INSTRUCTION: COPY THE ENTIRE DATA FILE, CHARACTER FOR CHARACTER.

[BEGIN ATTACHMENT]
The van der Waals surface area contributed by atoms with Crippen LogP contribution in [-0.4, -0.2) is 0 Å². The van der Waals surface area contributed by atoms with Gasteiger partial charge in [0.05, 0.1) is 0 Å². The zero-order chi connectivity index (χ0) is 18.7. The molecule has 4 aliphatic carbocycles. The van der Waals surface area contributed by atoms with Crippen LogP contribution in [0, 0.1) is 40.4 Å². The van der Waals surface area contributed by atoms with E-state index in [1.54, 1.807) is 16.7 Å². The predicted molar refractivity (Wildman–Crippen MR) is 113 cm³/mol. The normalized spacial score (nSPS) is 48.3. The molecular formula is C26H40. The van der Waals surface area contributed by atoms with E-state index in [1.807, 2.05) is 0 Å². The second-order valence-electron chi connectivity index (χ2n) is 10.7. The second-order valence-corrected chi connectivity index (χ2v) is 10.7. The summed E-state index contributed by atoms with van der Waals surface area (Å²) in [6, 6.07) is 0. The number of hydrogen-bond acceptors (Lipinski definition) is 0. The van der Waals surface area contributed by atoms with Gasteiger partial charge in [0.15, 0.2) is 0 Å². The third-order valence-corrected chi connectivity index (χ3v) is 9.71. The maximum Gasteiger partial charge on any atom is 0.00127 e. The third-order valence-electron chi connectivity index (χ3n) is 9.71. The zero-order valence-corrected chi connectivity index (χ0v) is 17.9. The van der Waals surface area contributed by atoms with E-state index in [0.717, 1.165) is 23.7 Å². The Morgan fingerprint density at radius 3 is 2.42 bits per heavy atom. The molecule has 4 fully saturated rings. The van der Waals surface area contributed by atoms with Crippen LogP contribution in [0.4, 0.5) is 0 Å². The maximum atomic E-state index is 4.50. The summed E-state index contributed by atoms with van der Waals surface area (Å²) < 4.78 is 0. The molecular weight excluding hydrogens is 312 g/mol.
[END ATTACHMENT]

The van der Waals surface area contributed by atoms with Crippen LogP contribution in [-0.4, -0.2) is 0 Å². The van der Waals surface area contributed by atoms with Gasteiger partial charge in [0.05, 0.1) is 0 Å². The zero-order chi connectivity index (χ0) is 18.7. The molecule has 4 aliphatic carbocycles. The van der Waals surface area contributed by atoms with Crippen LogP contribution in [0, 0.1) is 40.4 Å². The van der Waals surface area contributed by atoms with E-state index in [1.54, 1.807) is 16.7 Å². The predicted molar refractivity (Wildman–Crippen MR) is 113 cm³/mol. The normalized spacial score (nSPS) is 48.3. The molecular formula is C26H40. The van der Waals surface area contributed by atoms with E-state index in [1.807, 2.05) is 0 Å². The second-order valence-electron chi connectivity index (χ2n) is 10.7. The second-order valence-corrected chi connectivity index (χ2v) is 10.7. The summed E-state index contributed by atoms with van der Waals surface area (Å²) in [6, 6.07) is 0. The number of hydrogen-bond acceptors (Lipinski definition) is 0. The van der Waals surface area contributed by atoms with Gasteiger partial charge in [0.15, 0.2) is 0 Å². The third-order valence-corrected chi connectivity index (χ3v) is 9.71. The maximum Gasteiger partial charge on any atom is 0.00127 e. The third-order valence-electron chi connectivity index (χ3n) is 9.71. The zero-order valence-corrected chi connectivity index (χ0v) is 17.9. The van der Waals surface area contributed by atoms with E-state index in [0.717, 1.165) is 23.7 Å². The Morgan fingerprint density at radius 3 is 2.42 bits per heavy atom. The molecule has 4 fully saturated rings. The van der Waals surface area contributed by atoms with Crippen LogP contribution in [0.4, 0.5) is 0 Å². The maximum atomic E-state index is 4.50. The summed E-state index contributed by atoms with van der Waals surface area (Å²) < 4.78 is 0. The molecular weight excluding hydrogens is 312 g/mol.